Monday, May 9, 2011
Mary Kay's Story
My name is Mary Kay and I am a 74 year old ALS patient living in northern Michigan.
Five years ago something strange happened. It seemed as though all my friends were going deaf at the same time. No matter what I said people would ask me to repeat, sometimes more than once. I didn’t realize my speech was so slurred people could not understand what I was saying. Not long after that I noticed that my face was beginning to droop. I didn’t make a connection between the two conditions. Looking at my face I thought I had suffered a little stroke. Since I seemed in good health I didn’t give it a second thought. Next I started drooling. Again I didn’t pay any attention, thinking it was a sign of old age. It would be close to a year later before I was to learn the real cause of my symptoms. I was still not a believer, but a trip to Mayo convinced me that I did have ALS. My ALS is bulbar which makes it impossible for me to speak or swallow.
The long trip home from Mayo gave me many hours to ponder my predicament. I thought of my friend who had died of ALS twenty some years ago. He was totally paralyzed and unable to speak, lying in bed in a nursing home. That thought struck fear in my heart, and also made me realize that I had a limited time in which to finish anything important that I had not yet accomplished.
I made some decisions and wrote my final list before I reached home. I figured it was my life, my disease, and I could make my own rules. I would not dwell on ALS, nor would I talk about it constantly. If people asked me how I was doing I would say it was a good or bad day. Nothing more. I would resign from the organizations I had been involved with and spend what time I had left with my family and friends. I would get my Trust in order, finish the book I was writing, and have an elevator installed in our home. I started praying that God would keep me calm, positive and productive. I soon changed that prayer asking to be calm, positive and patient. My disease affected many people in addition to myself. Learning how to be patient with them is not always easy.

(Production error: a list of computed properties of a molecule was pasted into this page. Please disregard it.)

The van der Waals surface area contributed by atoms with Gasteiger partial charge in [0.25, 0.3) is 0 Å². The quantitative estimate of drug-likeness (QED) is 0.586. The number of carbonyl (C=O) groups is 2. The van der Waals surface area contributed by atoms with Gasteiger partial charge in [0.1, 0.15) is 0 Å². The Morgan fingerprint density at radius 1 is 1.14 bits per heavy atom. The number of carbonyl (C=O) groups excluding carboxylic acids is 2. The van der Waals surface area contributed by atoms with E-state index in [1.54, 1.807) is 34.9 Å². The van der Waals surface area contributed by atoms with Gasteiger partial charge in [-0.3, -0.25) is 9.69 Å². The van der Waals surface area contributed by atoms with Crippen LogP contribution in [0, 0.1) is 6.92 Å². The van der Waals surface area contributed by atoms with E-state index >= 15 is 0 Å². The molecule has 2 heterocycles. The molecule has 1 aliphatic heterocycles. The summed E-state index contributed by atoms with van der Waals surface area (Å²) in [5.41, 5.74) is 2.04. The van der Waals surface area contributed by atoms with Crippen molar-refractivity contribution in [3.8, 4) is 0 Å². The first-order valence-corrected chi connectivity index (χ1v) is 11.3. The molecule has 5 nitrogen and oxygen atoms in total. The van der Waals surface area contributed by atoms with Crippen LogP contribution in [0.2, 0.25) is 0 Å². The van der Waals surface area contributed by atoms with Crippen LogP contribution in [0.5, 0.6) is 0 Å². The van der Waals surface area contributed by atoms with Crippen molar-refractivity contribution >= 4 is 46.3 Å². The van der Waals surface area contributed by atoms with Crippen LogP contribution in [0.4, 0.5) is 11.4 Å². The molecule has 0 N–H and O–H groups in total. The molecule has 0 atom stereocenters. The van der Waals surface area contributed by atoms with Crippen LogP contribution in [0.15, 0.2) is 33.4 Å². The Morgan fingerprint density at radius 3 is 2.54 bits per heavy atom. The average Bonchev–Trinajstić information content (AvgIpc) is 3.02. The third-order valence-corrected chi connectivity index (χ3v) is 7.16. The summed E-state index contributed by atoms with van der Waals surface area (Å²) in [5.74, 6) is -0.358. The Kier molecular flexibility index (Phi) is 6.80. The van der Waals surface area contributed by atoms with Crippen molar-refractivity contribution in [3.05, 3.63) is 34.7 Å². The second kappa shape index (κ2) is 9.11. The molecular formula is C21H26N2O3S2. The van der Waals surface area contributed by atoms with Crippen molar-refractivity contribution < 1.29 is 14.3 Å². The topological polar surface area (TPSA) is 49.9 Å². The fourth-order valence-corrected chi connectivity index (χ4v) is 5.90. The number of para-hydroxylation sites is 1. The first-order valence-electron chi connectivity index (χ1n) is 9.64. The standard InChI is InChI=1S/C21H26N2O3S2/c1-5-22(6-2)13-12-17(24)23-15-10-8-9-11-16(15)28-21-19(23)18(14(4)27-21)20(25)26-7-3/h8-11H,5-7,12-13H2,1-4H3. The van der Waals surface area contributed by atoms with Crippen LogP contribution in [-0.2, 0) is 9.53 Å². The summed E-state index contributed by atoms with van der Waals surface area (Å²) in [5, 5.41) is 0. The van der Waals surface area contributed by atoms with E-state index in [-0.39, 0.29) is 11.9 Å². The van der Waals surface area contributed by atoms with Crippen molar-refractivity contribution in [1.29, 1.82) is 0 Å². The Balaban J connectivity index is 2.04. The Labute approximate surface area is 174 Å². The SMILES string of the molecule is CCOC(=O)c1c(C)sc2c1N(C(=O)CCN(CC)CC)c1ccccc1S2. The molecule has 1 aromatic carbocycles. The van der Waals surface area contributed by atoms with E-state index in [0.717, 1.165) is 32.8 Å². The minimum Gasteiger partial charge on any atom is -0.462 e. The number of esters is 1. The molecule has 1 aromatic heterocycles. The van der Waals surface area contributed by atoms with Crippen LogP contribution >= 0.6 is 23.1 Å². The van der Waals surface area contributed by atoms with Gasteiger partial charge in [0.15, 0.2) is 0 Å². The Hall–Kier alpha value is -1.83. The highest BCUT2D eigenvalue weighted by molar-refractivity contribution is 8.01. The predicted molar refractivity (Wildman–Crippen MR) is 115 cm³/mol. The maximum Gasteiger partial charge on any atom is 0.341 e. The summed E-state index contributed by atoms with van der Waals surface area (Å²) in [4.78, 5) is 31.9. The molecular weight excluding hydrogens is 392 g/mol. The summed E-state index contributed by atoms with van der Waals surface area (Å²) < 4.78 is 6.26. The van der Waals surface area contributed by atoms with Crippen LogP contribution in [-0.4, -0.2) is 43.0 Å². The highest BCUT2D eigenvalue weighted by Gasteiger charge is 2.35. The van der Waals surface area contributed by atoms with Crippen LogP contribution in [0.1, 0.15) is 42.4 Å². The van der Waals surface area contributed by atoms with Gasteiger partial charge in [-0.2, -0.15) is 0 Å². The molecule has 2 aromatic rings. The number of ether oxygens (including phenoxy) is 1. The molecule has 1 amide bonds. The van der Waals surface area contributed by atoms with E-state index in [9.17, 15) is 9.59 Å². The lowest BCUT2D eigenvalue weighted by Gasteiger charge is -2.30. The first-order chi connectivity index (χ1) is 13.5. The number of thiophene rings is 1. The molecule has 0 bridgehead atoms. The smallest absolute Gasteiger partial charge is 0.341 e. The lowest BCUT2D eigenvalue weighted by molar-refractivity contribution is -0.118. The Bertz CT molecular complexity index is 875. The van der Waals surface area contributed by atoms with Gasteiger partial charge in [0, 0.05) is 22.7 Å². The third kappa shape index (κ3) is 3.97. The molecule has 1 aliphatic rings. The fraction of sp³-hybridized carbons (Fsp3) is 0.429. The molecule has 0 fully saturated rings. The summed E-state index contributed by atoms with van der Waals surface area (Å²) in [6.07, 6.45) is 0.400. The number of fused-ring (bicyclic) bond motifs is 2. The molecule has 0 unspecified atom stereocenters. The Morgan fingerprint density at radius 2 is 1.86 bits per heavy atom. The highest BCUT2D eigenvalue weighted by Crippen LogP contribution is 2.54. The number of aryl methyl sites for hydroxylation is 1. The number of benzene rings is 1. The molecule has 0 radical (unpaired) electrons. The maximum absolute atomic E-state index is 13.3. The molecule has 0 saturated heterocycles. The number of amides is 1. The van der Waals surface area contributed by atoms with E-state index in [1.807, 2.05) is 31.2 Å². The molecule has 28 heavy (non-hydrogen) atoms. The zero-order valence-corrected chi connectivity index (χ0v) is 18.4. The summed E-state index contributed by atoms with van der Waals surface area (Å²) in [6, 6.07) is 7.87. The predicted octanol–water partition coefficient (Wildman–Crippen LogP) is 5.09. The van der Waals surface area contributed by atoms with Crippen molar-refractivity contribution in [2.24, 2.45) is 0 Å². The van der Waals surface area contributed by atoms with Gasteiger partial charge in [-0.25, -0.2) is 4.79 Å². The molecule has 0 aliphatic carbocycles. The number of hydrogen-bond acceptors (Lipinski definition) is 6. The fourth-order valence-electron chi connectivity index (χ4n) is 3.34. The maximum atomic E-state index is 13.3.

Along the way I learned some important, and often disappointing lessons.
My biggest disappointment was how little knowledge the medical community had about ALS. That set me off on a mission to educate as many people as possible. I learned that I had to be pro-active and creative. After all, this was my only body we were talking about and it was very important to educate myself, not just about the many unpleasant symptoms, but also about what equipment was available and what kinds of help was available in our part of Michigan. I built myself a network of helping people including Denise George my ALS Michigan Patient Services Coordinator, and a file of equipment information. I was ready. When it became too difficult for me to swallow I knew I needed to be fed by tube. My family and friends put together a website where they could sign up to come help feed me. I talked with my pharmacist about which pills could be ground up to go in my PEG Tube. When I reached the point that I was regurgitating the food from the tube which caused choking and aspirating I knew I needed a tracheotomy. When my muscles failed to the point that my mouth would no longer open wide enough to brush my teeth comfortably and I was unable to spit out toothpaste I started using a child size toothbrush and mouthwash. Toothpaste made way too much foam and mouthwash was easier to deal with. My educational mission for both myself and others goes on constantly.
Today my arms are beginning to weaken but my legs are strong. I am hooked up to a system twenty four hours a day that keeps my trach well humidified. Another machine is hooked up in the evening to feed me by food pump over night. I need to use a nebulizer four times a day and an airway clearance vest twice a day. Each morning and evening someone has to suction out my trach to keep my lungs clear, a job that takes about an hour and a half. It seems my life is controlled by equipment, care, and helping people.
My symptoms have gotten worse in the past five years but I try to keep my attitude the same, praying to be calm, positive and patient. Each day my life is a challenge. I like to look at it like an adventure in which I get to make my own decisions.
Back at the time I was diagnosed with ALS one of the things on my list that I wanted to accomplish was to finish the book I was writing. Having the book to work on was a real blessing for me, giving my mind a positive place to be every day so I didn’t have time to worry about my ALS. Keeping busy and positive has been a very important part of remaining in somewhat good health both physically and mentally. I did finish the book. In 433 pages Torch Lake, the History of Was-Wah-Go-Ning includes 673 maps, drawings and old photographs and a story covering 10,000 years of life in the area where I live. A major undertaking even for someone in good health. For me it was a lifetime accomplishment and a miracle.